West Point 14 Apr 1853
My dear Sir
I have recd your letter in reference to the Standing of your son in Mathematics, & have held a conversation with his Profr on the subject.
I do not think as far as I can judge, that his failure at the June examination, can be certainly calculated on; though his position is such as to render his success doubtful. He is now on __?__, & every thing depends upon the knowledge he exhibits in his Course between this & that time. I have had an interview with him this morng, & endeavored to encourage & cheer him in his progress, & have said all I could to stimulate him to greater exertion. I told him I would write to you that he was in good heart, & would set manfully to work to do his best. If he does that & fails there will be no discredit.
I think therefore it is not necessary for you to determine as yet, to take him away. But that it is better to wait 3 or 4 weeks longer, when the result can be more clearly anticipated. He will not take a high standing, but I hope will attain a sufficient knowledge of his Course to be advanced to the next class.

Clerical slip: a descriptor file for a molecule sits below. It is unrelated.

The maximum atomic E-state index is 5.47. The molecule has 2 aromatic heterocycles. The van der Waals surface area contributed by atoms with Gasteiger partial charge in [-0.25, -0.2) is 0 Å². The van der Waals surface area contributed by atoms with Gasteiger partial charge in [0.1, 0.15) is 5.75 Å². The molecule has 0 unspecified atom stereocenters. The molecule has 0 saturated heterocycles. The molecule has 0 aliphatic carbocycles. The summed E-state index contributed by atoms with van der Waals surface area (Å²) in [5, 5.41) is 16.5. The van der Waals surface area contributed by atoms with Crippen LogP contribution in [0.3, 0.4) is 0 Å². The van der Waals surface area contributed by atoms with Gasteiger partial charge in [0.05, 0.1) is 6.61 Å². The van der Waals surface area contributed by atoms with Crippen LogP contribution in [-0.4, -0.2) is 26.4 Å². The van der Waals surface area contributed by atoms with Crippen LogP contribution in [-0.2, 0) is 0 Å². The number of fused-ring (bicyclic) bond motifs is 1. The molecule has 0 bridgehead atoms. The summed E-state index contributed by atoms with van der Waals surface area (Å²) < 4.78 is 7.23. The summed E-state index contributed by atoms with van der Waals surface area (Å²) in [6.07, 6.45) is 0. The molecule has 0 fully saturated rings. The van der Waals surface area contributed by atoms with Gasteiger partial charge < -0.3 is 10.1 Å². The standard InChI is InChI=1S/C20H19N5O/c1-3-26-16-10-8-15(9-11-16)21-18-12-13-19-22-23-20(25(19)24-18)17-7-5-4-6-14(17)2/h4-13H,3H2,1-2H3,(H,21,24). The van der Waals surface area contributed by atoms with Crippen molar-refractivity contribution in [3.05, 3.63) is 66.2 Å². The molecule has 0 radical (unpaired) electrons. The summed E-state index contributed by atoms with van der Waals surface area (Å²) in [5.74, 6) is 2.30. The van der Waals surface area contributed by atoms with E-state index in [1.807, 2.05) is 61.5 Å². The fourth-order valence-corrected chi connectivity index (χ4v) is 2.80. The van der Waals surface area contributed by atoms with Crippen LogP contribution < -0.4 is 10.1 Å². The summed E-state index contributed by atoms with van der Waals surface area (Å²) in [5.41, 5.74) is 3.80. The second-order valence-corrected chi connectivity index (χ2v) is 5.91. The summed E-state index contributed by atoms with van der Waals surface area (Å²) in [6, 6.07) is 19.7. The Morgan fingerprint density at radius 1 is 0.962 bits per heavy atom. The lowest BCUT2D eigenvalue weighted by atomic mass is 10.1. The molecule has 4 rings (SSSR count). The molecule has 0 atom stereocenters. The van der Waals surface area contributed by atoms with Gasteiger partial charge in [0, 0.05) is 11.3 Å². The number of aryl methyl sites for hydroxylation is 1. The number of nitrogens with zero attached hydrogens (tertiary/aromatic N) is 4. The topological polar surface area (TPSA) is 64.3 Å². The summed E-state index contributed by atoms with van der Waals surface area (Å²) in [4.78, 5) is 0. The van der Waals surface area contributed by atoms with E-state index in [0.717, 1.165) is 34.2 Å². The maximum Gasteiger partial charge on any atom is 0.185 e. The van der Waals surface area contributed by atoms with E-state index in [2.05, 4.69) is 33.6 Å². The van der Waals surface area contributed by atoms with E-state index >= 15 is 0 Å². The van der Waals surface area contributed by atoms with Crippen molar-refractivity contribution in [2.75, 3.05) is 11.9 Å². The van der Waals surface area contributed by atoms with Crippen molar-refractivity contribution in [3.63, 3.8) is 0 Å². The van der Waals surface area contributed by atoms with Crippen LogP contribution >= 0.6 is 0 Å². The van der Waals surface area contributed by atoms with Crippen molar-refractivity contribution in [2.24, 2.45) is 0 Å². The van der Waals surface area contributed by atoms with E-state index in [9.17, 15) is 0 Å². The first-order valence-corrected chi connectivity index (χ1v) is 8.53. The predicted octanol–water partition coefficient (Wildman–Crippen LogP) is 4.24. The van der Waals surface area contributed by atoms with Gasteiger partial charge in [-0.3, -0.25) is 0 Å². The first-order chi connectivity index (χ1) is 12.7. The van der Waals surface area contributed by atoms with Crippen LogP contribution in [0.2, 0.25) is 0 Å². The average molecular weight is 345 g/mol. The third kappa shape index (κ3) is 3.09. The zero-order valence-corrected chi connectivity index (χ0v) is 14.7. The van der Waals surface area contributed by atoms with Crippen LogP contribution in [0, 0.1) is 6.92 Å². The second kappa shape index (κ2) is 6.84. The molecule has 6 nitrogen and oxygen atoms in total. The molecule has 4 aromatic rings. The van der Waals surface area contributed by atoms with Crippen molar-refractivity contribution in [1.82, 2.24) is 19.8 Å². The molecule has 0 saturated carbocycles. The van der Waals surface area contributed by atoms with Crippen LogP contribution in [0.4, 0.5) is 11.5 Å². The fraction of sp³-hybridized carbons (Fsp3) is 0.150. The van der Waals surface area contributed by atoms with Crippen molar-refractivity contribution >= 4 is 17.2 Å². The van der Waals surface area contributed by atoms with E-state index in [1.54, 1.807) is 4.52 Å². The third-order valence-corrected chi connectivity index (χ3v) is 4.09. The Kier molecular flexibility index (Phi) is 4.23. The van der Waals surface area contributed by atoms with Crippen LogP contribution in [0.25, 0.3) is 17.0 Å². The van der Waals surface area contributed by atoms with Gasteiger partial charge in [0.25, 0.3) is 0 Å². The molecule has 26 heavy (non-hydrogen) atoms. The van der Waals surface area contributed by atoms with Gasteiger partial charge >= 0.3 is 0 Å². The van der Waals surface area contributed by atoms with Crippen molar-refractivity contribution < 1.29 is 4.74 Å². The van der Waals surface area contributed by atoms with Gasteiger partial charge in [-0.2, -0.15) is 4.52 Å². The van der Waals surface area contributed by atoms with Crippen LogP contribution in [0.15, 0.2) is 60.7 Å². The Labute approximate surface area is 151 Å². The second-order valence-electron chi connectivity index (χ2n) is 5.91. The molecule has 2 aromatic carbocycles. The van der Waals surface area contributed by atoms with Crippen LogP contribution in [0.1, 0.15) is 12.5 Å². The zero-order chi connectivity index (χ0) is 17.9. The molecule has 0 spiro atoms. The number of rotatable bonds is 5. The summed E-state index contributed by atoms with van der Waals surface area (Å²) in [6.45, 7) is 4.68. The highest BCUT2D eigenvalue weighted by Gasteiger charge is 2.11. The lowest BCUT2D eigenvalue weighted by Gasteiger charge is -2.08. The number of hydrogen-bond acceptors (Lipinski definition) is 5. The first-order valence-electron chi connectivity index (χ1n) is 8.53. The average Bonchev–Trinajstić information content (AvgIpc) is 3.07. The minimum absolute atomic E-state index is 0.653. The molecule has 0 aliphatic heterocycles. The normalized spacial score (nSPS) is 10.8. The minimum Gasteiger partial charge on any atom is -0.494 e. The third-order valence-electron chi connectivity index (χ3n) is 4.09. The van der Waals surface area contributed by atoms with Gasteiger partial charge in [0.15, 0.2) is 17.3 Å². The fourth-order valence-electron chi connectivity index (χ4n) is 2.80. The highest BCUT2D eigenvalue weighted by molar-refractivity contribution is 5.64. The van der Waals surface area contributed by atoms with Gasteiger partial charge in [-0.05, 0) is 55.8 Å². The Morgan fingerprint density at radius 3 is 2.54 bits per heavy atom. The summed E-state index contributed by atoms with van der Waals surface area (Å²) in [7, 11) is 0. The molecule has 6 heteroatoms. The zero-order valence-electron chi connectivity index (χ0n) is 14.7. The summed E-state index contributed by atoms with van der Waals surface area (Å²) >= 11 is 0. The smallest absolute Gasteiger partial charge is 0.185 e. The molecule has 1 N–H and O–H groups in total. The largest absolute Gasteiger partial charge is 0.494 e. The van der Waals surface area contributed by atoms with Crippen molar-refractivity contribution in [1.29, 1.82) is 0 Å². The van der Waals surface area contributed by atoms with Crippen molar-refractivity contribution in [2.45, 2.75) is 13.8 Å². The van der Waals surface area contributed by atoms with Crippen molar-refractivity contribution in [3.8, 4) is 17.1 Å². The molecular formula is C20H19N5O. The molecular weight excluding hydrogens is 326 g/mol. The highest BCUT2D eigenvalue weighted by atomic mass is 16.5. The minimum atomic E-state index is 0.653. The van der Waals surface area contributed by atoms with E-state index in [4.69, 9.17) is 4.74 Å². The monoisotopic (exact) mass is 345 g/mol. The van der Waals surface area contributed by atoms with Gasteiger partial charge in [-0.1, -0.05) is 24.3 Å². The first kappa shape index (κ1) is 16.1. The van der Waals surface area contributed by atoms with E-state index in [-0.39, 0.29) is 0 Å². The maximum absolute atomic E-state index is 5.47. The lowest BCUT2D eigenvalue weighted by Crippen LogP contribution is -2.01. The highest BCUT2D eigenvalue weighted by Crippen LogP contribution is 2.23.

He perhaps may not have an appetite for (page 2) the exact sciences & seems to acquire general knowledge with some facility. His Profr thinks he studies, though does not think he pursues the best course to learn, & endeavors rather to impress the subject in his memory, than to comprehend the principle. He has endeavored from the beginning to correct this, but finds it difficult,
There is no means of giving him instruction than that he officially receives, & indeed if there was, he would have no time to take advantage of it. His whole time ought to be devoted to his regular studies & duties.
I wish I could have given you more satisfactory information, but have endeavored to give you a correct view of the Case, which I know to be of deep interest to you, & in which you must allow me to have a share.
I remain yours most truly
R E Lee